2) Foods can get to us. The most common food irritants are wheat, milk, corn, and soy.

3) Genetics: Sometimes there is a genetic predisposition, something your Mum or Dad are sensitive to, and you’ve got that in your genetics. This doesn’t mean you are up the creek! Epigenetics have shown us that we can strongly modulate our genetic expression….

Remember, there are two other factors that can help you: 1) Your internal environment, how YOU can personally effect your bodies processes and physiology (how YOU work). 2) Your external environment, the environment you place yourself in, what you chose to expose yourself to, whether its foods, toxins, emotions or thought processes. These (1 and 2) can make a big difference, and they can be modulated with nutrition, as the concept of epigenetics has now shown us, which is important.

4) Metabolism is another factor. Everyone has a different metabolism. Some people have a faster metabolism, where the food will pass through the body quickly, without a lot of transit time. Those fast metabolizers will not have as much exposure to foods that are stressful for them. Slow metabolizers will experience heavier symptoms as transit time (and thus, antigen exposure) will be longer. Metabolism can change throughout your lifetime, and, often does. This may affect healing times.

5) Allergy identification. Once a primary allergy is removed, it will often take down secondary allergies. For example, if we identify a core food allergy, and take that out, other secondary symptoms, i.e., inflammation of the sinuses, inflammation of the gut, skin rashes, etc., usually come down, either a little bit or a lot.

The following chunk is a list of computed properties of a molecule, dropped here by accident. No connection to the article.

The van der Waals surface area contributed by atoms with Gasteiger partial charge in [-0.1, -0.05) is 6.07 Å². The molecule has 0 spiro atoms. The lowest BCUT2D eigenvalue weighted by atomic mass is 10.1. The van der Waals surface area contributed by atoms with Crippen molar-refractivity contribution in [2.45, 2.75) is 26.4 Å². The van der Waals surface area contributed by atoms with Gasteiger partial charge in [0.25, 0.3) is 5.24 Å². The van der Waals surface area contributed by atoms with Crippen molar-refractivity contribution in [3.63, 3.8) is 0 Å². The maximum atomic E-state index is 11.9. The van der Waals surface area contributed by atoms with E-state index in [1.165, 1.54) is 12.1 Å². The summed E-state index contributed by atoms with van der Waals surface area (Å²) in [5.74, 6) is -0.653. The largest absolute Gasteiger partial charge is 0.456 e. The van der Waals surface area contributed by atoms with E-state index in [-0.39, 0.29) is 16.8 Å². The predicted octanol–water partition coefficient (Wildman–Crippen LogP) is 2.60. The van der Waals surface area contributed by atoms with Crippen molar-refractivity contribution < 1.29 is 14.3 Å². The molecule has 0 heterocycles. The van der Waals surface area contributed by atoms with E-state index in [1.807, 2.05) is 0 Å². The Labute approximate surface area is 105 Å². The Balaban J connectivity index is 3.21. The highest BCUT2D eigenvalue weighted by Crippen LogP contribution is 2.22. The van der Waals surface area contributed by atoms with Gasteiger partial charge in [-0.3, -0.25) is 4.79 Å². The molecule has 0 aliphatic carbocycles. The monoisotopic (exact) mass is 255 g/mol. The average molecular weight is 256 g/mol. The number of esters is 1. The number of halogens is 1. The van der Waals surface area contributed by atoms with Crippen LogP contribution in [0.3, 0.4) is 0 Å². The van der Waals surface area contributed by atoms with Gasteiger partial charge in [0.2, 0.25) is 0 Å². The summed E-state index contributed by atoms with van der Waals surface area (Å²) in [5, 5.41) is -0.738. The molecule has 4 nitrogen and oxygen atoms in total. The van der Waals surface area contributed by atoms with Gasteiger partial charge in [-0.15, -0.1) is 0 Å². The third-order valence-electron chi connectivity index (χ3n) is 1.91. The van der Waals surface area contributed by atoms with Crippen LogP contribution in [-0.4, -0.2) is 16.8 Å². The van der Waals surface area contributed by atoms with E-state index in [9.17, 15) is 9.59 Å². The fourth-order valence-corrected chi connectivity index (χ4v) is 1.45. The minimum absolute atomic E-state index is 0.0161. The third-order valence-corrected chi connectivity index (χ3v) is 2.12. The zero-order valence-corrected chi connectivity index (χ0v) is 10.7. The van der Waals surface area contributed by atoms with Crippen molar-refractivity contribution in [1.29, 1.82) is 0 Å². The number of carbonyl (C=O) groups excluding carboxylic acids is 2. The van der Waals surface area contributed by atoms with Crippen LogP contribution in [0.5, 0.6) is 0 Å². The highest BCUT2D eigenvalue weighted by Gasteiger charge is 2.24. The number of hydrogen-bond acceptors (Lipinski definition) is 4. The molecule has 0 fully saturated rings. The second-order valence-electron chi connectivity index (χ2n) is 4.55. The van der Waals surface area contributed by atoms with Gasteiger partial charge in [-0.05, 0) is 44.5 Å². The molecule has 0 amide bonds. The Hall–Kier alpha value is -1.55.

6) Metabolic hormone dys-regulation and stress. Adrenal stress: If your cortisol levels are going up and down because you are stressed all the time, you are going to have more inflammation. If your hormones are going up and down, you’re not going to heal as well. If blood sugar variations are going up and down, you’re not going to heal as well and you’re going to have more inflammation. Stable blood sugar and stable cortisol go hand and hand. There are some supplements you can take, but you need to work on basics first. Watch the video on blood sugar and cravings that’s on the home page of this website, which will give you insight into that. Stress is a big factor. The higher the stress level, the harder it is for the inflammation to come down.

7) What or which systems do we need to support? Do we need to support the way the body assimilates fuel? The way that we break down food molecules with saliva so that we can digest them and actually get them into the enzymes that break down the food so that we can get energy. Is it an assimilation problem?

8) Problems with fuel digestion, assimilation and elimination. Is it a digestion problem, where we’re just not digesting certain foods? Are we short on certain enzymes? Are we short on hydrochloric acid, or short on digestive enzymes like lipase, amylase. Do we need to slow down our eating so that we actually chew the food before it goes down and take the stress off our stomach? Is it an elimination problem? Are we digesting the food fine, we’re assimilating the food okay, but we can’t eliminate it? Are we having problems with constipation? Is that going to affect inflammation? Absolutely. That’s a factor that has to be addressed too, constipation means we have poor tone in our digestive organs, and/or have a high level of emotional stress and aren’t able to get rid of our toxic waste.